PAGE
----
As a result of lacking a permanent affiliation with a university institution at any point in her life, Kurath relied on financial support from a variety of sponsors, such as the American Philosophical Society, the National Museum of Canada (now the Canadian Museum of Civilization), and the Wenner-Gren Foundation. Additionally, Kurath found and provided her own money to fund research trips[4]: “Most of the time, she did not have grants; she simply had a car and a determination to find informants” (Malm 2001: 3). Kurath is unusual in the fields of anthropology, ethnomusicology and dance ethnology because of the lack of university appointment. Malm points to nepotism as one reason for the situation which kept Kurath from working academically at the University of Michigan in Ann Arbor where her husband was employed (2001:3). However, Kurath was extremely involved in a variety of organizations and activities. A partial list includes dance editor for Ethnomusicology, dance consultant for Webster’s International Dictionary, contributor to the Dictionary of Folklore, Mythology and Legends, founder of local dance clubs, founder of the Dance Research Centre, dance performer, lecturer and educator — the list continues at length, in addition to Kurath’s numerous field trips and publications.

One of the characteristics of Kurath’s work in the field was the emphasis she placed on participation and personal involvement with her subjects: “The best method of research is participation” (Kurath 2000:51). As an accomplished dancer with a performance career in her background, Kurath was able to not only observe the dances from the communities in which she worked, but was also able to learn and perform them. Kurath even adopted the name Tula, given to her by Native American friends, for use in performance and for lectures in the 1940s and 1950s.

Although she utilized a combination of recording, filming, photography, and note taking, she also observed a great deal and was an active participant: “My experiences as co-performer with the Sauk and Fox at Rock Island, Illinois, in 1945 and 1947, produced choreographic notes, not audio-visuals” (1972: 40). Her skills as a dancer and her familiarity with dance notation also allowed her the freedom of shorthand notation, the system to be discussed later in this paper. Her approach to research as a whole, as presented in “Research Methods and Background of Gertrude Kurath” (1974), is ethnographic in nature and follows linearly from the field to the laboratory to the theorization stage. Outlined in ten steps, this process can be seen in the formatting of Kurath’s monographs and articles.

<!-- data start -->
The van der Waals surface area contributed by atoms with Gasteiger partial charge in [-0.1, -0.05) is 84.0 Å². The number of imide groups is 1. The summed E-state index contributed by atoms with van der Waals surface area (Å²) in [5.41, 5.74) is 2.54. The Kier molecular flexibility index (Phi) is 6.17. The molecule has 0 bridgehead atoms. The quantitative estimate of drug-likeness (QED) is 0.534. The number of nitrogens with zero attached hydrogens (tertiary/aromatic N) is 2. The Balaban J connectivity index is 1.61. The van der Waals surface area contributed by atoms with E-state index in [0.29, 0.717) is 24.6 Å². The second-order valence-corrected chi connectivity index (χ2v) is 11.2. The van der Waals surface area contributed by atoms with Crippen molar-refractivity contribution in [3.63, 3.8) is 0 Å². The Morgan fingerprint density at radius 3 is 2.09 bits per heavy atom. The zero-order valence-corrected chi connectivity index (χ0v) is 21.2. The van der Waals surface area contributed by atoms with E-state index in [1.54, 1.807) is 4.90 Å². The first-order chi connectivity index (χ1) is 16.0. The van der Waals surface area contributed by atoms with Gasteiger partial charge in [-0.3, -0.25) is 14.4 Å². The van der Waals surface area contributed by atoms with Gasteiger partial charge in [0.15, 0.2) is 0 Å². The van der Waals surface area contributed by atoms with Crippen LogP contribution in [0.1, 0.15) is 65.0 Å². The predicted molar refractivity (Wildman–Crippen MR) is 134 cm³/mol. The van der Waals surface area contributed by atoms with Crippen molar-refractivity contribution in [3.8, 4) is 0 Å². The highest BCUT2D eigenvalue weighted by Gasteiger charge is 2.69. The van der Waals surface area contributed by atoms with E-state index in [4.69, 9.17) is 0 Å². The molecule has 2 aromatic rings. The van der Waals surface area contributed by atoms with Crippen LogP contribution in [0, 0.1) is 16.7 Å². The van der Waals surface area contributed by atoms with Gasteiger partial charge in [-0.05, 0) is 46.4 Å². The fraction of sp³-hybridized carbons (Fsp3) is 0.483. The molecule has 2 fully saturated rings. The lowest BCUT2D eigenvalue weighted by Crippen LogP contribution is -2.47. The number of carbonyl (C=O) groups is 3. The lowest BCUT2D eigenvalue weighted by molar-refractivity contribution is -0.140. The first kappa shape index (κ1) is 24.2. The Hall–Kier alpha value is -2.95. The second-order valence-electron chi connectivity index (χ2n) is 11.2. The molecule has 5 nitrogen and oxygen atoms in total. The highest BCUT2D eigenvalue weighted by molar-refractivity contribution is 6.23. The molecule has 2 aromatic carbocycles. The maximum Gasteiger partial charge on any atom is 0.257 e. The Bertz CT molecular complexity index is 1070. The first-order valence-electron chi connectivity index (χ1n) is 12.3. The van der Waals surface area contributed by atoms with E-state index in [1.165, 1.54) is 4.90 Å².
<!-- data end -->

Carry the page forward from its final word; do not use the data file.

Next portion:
Native American dance and music, as mentioned previously, were a primary focus of Kurath’s, although she also explored jazz, Western art music, and popular music. Although much of her fieldwork was based in Mexico and New Mexico, a large portion of her work and publications deal with the Native American traditions of Ontario and the United States, namely Michigan and New York State. A sense of Kurath’s relationship with her subjects from these latter areas can be gleaned from the tone of her comments in the preface to Dance and Song Rituals of Six Nations Reserve, Ontario:

The success of my visits for either business or friendship, or both, when alone or in the company of my son or of friends, was due to the hospitality and cordiality of the Longhouse people.

1968: v

Figure 1

Kurath (a.k.a “Tula”) Performing the Mexican Hat Dance.

Kurath (a.k.a “Tula”) Performing the Mexican Hat Dance.
circa 1946, Levine 2002: Plate 7

-> See the list of figures